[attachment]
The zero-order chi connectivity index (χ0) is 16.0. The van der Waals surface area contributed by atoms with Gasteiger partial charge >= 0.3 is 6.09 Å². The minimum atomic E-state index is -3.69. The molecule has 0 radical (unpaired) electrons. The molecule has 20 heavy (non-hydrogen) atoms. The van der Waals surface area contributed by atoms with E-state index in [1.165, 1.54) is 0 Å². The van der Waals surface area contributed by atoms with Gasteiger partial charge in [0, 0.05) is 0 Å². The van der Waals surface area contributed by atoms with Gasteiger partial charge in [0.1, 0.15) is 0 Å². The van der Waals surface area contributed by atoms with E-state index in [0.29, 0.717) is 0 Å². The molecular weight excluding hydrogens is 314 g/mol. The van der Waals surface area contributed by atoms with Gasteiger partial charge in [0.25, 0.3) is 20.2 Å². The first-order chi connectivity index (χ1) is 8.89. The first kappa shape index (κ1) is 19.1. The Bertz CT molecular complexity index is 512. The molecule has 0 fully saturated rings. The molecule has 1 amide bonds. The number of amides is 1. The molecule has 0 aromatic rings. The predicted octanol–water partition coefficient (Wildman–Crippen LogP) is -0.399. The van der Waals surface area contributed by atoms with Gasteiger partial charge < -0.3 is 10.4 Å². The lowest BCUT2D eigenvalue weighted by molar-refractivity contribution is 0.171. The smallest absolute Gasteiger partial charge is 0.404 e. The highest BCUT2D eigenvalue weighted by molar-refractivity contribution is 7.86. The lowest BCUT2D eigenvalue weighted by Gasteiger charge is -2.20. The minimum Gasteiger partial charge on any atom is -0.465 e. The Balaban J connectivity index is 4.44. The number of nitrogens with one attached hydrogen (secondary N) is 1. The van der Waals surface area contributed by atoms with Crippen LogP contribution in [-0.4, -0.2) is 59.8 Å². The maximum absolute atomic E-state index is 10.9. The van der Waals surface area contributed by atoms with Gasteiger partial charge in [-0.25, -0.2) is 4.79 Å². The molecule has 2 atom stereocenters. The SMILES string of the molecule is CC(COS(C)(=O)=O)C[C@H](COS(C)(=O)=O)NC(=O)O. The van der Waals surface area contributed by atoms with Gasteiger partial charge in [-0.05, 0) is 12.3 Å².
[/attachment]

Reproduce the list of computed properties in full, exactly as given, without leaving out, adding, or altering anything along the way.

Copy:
The zero-order chi connectivity index (χ0) is 16.0. The van der Waals surface area contributed by atoms with Gasteiger partial charge >= 0.3 is 6.09 Å². The minimum atomic E-state index is -3.69. The molecule has 0 radical (unpaired) electrons. The molecule has 20 heavy (non-hydrogen) atoms. The van der Waals surface area contributed by atoms with E-state index in [1.165, 1.54) is 0 Å². The van der Waals surface area contributed by atoms with Gasteiger partial charge in [0, 0.05) is 0 Å². The van der Waals surface area contributed by atoms with Gasteiger partial charge in [0.1, 0.15) is 0 Å². The van der Waals surface area contributed by atoms with E-state index in [0.29, 0.717) is 0 Å². The molecular weight excluding hydrogens is 314 g/mol. The van der Waals surface area contributed by atoms with Gasteiger partial charge in [0.25, 0.3) is 20.2 Å². The first-order chi connectivity index (χ1) is 8.89. The first kappa shape index (κ1) is 19.1. The Bertz CT molecular complexity index is 512. The molecule has 0 fully saturated rings. The molecule has 1 amide bonds. The number of amides is 1. The molecule has 0 aromatic rings. The predicted octanol–water partition coefficient (Wildman–Crippen LogP) is -0.399. The van der Waals surface area contributed by atoms with Gasteiger partial charge < -0.3 is 10.4 Å². The lowest BCUT2D eigenvalue weighted by molar-refractivity contribution is 0.171. The smallest absolute Gasteiger partial charge is 0.404 e. The highest BCUT2D eigenvalue weighted by molar-refractivity contribution is 7.86. The lowest BCUT2D eigenvalue weighted by Gasteiger charge is -2.20. The minimum Gasteiger partial charge on any atom is -0.465 e. The Balaban J connectivity index is 4.44. The number of nitrogens with one attached hydrogen (secondary N) is 1. The van der Waals surface area contributed by atoms with Crippen LogP contribution in [-0.4, -0.2) is 59.8 Å². The maximum absolute atomic E-state index is 10.9. The van der Waals surface area contributed by atoms with Gasteiger partial charge in [-0.25, -0.2) is 4.79 Å². The molecule has 2 atom stereocenters. The SMILES string of the molecule is CC(COS(C)(=O)=O)C[C@H](COS(C)(=O)=O)NC(=O)O. The van der Waals surface area contributed by atoms with Gasteiger partial charge in [-0.05, 0) is 12.3 Å².